c. OR, does he call me a “cyber stalker” because I emailed his pastor? Neil said he did not wish for me to email him any more and I quit emailing him. But because we are both followers of Christ, I followed Christ’s teaching, where he said that if a brother refuses to listen to us, to involve 1 or 2 others. I involved his pastor, because that seemed like a natural place to begin to set things aright between Neil and I. Clearly (again), unless Neil thinks following Jesus’ teaching is “cyberstalking,” this does not fit his claim.

No, in truth, I have not cyber stalked Neil. Rather, I have tried having conversations and correcting his misunderstandings of my position. I was polite. I did not curse. I did not question his Christianity (although he repeatedly lied about me and questioned my Christianity).

And so, I have proven that Neil has lied and slandered me (all the while, “ignoring me.”) There is not truth in what he says.

Rather, it is as Geoffrey has stated: Neil doesn’t like it when people disagree with him. He “puts up with it” for a while, but if they continue to insist on disagreeing with him, he has banned them, or limited their comments. Which he is free to do.

What he’s not free to do is to slander.

I suspect that because we don’t fit into his idea of what a Christian is (even though I believe the essential Christian doctrine – saved by Grace through faith in Jesus), then you are not a Christian. Neil uses his Christian voodoo magic (he calls it the “gift of discernment”) to say that he knows better than what others do, what the OTHERS think or mean, and then twists those false strawman slanders and lies into something that allows him to reject our Christianity.

Fortunately, Neil does not get to make that call. He ain’t god enough.

As for you, Marshall, now that I’ve demonstrated successfully that I can support my position, I accept your apology. I understand, mistakes happen. No sweat.

Marshall Art said...

Joseph,

Thank you for the kind thoughts and words. I truly appreciate them.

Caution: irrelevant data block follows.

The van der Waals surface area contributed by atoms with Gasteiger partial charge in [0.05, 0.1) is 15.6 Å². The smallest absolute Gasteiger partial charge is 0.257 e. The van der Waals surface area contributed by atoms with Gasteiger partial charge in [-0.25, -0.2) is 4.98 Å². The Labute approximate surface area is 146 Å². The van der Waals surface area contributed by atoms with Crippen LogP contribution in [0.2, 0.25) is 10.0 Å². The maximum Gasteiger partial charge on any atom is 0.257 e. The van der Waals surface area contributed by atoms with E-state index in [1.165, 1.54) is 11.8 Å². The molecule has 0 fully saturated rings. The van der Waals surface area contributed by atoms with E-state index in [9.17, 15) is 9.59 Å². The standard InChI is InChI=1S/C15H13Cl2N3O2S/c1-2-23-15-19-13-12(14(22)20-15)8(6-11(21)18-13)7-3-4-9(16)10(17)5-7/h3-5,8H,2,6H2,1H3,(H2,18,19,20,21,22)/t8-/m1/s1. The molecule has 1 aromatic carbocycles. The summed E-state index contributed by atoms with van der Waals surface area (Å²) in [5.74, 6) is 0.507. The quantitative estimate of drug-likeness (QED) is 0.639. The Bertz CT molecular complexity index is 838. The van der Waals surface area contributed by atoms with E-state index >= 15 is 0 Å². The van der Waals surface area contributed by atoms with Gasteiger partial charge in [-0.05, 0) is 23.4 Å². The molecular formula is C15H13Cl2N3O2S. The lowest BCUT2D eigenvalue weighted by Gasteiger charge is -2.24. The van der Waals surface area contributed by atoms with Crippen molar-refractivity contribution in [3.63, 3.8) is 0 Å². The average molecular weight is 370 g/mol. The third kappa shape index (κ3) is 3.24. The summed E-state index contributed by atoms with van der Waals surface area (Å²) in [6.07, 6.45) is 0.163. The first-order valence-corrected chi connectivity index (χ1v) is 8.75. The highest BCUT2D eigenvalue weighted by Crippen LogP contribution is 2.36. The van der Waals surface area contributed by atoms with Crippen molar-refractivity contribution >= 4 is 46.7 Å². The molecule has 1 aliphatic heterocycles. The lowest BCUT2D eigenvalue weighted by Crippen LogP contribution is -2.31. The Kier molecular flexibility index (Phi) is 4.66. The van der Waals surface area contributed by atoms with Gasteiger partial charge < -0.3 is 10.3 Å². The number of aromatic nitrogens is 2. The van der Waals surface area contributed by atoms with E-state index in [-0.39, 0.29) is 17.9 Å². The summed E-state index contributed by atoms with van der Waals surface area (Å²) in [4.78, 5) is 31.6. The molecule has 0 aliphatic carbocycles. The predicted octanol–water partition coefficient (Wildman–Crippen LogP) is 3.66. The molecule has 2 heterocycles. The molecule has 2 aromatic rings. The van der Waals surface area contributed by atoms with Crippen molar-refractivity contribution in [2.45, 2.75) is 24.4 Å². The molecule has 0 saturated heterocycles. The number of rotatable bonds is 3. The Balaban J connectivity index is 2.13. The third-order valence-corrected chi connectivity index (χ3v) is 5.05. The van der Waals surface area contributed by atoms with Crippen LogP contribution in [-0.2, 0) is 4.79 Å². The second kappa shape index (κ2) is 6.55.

Dan Trabue said...

Joseph said:

If my scorecard is correct, the post consisted of a video. The resulting comments are for the most part insults and taunts of someone who has a blog elsewhere

You fail to note that Neil was teh first one with insults. We merely corrected his mistakes, as both he suggests we ought to do.

When someone lies and slanders and you call them on it, it is not insults or taunts, surely you agree?

Marshall Art said...

Dan,

I don't know that you've proven anything regarding your situation with Neil. You've merely put forth your version of events, which may or may not be true. I don't much care. That's between you and Neil and I don't care to be in the middle, as I don't know all the details, which can only be had by rifling through far too many blog posts at Neil's, and listening to a rehashing of private emails between the two of you. I DO know that Neil has lost patience with refuting the same arguments over and over, as have others.

Those arguments have been demonstrated as having no Biblical foundation whatsoever, and your counter arguments are too often frought with irrelevance. For myself, I have not yet grown weary with such arguments as I feel I possess patience most cannot fathom. So, as far as positions I feel you have shown no ability to support, I stand by that statement wholeheartedly. Merely insisting that you have isn't good enough. At some point, you'll actually have to do so. I'm here waiting.

Dan Trabue said...

You're forgiven.

Marshall Art said...

And you're deluded. But this is what I'm hoping to help you get over.